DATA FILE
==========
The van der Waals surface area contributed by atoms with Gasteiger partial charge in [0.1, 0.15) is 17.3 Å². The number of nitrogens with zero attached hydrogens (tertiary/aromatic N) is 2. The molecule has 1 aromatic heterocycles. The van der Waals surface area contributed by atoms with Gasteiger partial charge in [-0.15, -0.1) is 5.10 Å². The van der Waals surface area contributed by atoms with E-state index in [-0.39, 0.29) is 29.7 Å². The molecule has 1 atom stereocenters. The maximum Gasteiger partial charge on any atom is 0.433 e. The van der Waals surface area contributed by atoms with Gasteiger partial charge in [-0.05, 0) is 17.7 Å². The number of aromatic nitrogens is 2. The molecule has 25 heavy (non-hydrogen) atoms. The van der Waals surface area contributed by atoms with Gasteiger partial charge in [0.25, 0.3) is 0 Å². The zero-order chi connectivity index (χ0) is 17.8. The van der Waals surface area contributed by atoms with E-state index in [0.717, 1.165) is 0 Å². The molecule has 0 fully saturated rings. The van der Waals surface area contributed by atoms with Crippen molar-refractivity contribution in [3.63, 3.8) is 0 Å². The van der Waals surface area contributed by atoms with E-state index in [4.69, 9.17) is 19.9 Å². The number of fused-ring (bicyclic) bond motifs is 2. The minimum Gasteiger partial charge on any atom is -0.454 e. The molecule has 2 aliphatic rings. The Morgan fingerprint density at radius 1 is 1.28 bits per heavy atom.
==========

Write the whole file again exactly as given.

The van der Waals surface area contributed by atoms with Gasteiger partial charge in [0.1, 0.15) is 17.3 Å². The number of nitrogens with zero attached hydrogens (tertiary/aromatic N) is 2. The molecule has 1 aromatic heterocycles. The van der Waals surface area contributed by atoms with Gasteiger partial charge in [-0.15, -0.1) is 5.10 Å². The van der Waals surface area contributed by atoms with E-state index in [-0.39, 0.29) is 29.7 Å². The molecule has 1 atom stereocenters. The maximum Gasteiger partial charge on any atom is 0.433 e. The van der Waals surface area contributed by atoms with Gasteiger partial charge in [-0.05, 0) is 17.7 Å². The number of aromatic nitrogens is 2. The molecule has 25 heavy (non-hydrogen) atoms. The van der Waals surface area contributed by atoms with Gasteiger partial charge in [0.25, 0.3) is 0 Å². The zero-order chi connectivity index (χ0) is 17.8. The van der Waals surface area contributed by atoms with E-state index in [0.717, 1.165) is 0 Å². The molecule has 0 fully saturated rings. The van der Waals surface area contributed by atoms with Crippen molar-refractivity contribution in [3.63, 3.8) is 0 Å². The van der Waals surface area contributed by atoms with E-state index in [4.69, 9.17) is 19.9 Å². The number of fused-ring (bicyclic) bond motifs is 2. The minimum Gasteiger partial charge on any atom is -0.454 e. The molecule has 2 aliphatic rings. The Morgan fingerprint density at radius 1 is 1.28 bits per heavy atom.